Technology transfer to developing nations has been mainly in the form of finished products such as equipment that are sold to developing nations. These products are designed primarily for applications in the nations that developed the technology, and these nations are mostly in the temperate regions. For this reason, the environmental conditions that are considered as part of the design criteria, and are well suited for the application of the technology, are those of the temperate regions. Many of these equipments operate in remote rural areas where they may remain unattended for significant lengths of time. Some of these environments present extremes of weather conditions during the day and night times. Extreme humidity may also be a factor in the operational environment. While such technology work reasonably well in equatorial regions when they are operated by well trained technicians, technologists, and engineers, incorporating equatorial regional environmental conditions as part of the design criteria may extend the life time of equipment that are intended for use in such regions. It is essential that engineers, technologists and technicians receive an education that includes a consideration the effects of environmental conditions on the proper functioning of technology in developing nations where they may be deployed.. This paper discusses, and presents some efforts that need to be directed at the design of technologies that may be employed in equatorial regions. It also addresses the educational implications that need to be considered for those who may operate and maintain the equipment.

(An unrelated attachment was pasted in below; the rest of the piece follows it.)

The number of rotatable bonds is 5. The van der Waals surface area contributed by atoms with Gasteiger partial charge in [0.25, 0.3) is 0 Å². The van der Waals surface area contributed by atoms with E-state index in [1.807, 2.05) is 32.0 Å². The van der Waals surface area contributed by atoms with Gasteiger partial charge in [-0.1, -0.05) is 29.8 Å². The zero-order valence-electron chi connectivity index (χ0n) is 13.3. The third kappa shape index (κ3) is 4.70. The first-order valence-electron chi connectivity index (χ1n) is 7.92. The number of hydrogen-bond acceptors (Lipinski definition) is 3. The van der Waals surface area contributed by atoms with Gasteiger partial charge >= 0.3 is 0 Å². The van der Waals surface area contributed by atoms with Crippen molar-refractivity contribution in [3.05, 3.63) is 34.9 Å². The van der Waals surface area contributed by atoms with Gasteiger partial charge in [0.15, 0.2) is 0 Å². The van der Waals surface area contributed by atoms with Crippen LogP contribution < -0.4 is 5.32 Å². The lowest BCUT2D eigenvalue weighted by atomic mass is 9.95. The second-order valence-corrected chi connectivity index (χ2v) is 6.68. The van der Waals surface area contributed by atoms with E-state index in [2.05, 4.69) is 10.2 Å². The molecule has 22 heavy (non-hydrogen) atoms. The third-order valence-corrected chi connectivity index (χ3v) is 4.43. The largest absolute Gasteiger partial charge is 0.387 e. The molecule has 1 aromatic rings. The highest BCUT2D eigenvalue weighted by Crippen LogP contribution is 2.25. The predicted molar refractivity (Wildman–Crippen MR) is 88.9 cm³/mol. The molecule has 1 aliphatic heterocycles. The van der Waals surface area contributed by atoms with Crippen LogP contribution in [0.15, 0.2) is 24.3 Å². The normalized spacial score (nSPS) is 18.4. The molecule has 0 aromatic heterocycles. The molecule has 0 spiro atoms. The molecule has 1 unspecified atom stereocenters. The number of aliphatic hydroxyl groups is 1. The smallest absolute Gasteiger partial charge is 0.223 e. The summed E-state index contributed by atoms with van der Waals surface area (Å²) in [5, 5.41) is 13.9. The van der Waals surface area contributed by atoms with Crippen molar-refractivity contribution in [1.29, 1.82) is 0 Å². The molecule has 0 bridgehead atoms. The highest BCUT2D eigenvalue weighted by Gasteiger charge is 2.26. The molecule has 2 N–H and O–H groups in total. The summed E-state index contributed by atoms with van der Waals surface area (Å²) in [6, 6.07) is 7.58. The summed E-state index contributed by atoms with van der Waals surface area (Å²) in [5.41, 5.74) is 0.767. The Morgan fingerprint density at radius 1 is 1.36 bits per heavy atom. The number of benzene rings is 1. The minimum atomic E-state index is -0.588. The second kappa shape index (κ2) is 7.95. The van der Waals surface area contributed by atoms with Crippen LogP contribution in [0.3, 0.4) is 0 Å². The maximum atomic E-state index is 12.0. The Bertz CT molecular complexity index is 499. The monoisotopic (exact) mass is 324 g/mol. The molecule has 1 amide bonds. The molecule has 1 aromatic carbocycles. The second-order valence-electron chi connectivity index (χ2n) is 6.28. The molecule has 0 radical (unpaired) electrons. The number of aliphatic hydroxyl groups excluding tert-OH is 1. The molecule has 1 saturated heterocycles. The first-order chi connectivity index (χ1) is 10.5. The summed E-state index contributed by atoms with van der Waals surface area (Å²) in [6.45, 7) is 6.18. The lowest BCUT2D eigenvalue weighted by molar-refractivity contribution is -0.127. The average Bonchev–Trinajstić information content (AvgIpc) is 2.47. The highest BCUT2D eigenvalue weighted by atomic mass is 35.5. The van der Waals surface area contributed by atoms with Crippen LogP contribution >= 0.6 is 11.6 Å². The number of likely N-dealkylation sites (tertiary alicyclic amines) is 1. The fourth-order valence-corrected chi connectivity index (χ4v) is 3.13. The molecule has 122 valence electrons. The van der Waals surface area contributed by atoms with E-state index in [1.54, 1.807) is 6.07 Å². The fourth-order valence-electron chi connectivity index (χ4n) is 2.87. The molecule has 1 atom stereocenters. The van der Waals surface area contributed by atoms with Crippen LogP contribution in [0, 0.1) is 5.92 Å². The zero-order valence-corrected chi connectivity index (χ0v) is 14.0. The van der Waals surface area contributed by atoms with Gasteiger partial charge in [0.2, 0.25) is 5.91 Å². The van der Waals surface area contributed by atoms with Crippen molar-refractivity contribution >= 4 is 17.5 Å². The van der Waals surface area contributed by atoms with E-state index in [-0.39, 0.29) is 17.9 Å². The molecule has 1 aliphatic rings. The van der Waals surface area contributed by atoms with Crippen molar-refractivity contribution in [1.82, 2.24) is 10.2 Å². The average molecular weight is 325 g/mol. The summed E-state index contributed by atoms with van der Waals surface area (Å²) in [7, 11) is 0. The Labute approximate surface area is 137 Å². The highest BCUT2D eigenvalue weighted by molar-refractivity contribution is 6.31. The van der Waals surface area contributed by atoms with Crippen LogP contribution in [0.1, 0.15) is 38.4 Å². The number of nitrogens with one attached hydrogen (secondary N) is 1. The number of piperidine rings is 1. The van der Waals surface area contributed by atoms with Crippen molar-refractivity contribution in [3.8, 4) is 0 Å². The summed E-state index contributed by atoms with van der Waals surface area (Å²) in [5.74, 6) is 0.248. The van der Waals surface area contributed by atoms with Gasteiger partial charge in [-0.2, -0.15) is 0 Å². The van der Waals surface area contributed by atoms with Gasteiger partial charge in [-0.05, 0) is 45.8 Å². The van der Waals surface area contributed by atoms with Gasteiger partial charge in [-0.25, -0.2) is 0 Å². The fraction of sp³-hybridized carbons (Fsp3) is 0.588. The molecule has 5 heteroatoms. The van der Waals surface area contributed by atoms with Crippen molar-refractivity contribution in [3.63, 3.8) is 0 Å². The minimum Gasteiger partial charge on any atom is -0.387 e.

|Original language||English (US)|
|Journal||ASEE Annual Conference and Exposition, Conference Proceedings|
|State||Published - Jan 1 2006|
|Event||113th Annual ASEE Conference and Exposition, 2006 - Chicago, IL, United States|
Duration: Jun 18 2006 → Jun 21 2006
All Science Journal Classification (ASJC) codes